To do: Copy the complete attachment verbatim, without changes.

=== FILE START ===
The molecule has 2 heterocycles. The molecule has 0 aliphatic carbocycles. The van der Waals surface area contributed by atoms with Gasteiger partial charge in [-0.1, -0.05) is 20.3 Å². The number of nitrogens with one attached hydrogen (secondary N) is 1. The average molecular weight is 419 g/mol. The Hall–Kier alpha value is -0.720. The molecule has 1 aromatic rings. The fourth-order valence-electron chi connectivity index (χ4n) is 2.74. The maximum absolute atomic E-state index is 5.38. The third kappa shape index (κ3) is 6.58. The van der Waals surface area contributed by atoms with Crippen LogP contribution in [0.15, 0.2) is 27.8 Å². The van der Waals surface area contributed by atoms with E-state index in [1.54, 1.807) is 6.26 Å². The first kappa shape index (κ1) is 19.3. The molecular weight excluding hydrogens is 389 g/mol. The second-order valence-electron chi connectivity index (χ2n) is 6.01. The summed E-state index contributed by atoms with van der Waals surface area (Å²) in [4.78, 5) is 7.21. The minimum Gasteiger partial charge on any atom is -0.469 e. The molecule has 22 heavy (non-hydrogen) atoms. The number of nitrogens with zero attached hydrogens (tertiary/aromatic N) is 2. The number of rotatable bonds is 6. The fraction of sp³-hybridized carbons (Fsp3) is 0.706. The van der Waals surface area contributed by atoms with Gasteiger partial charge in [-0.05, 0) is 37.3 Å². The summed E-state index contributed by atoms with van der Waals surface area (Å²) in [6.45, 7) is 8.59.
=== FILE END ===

The molecule has 2 heterocycles. The molecule has 0 aliphatic carbocycles. The van der Waals surface area contributed by atoms with Gasteiger partial charge in [-0.1, -0.05) is 20.3 Å². The number of nitrogens with one attached hydrogen (secondary N) is 1. The average molecular weight is 419 g/mol. The Hall–Kier alpha value is -0.720. The molecule has 1 aromatic rings. The fourth-order valence-electron chi connectivity index (χ4n) is 2.74. The maximum absolute atomic E-state index is 5.38. The third kappa shape index (κ3) is 6.58. The van der Waals surface area contributed by atoms with Crippen LogP contribution in [0.15, 0.2) is 27.8 Å². The van der Waals surface area contributed by atoms with E-state index in [1.54, 1.807) is 6.26 Å². The first kappa shape index (κ1) is 19.3. The molecular weight excluding hydrogens is 389 g/mol. The second-order valence-electron chi connectivity index (χ2n) is 6.01. The summed E-state index contributed by atoms with van der Waals surface area (Å²) in [4.78, 5) is 7.21. The minimum Gasteiger partial charge on any atom is -0.469 e. The molecule has 22 heavy (non-hydrogen) atoms. The number of nitrogens with zero attached hydrogens (tertiary/aromatic N) is 2. The number of rotatable bonds is 6. The fraction of sp³-hybridized carbons (Fsp3) is 0.706. The van der Waals surface area contributed by atoms with Gasteiger partial charge in [-0.05, 0) is 37.3 Å². The summed E-state index contributed by atoms with van der Waals surface area (Å²) in [6.45, 7) is 8.59.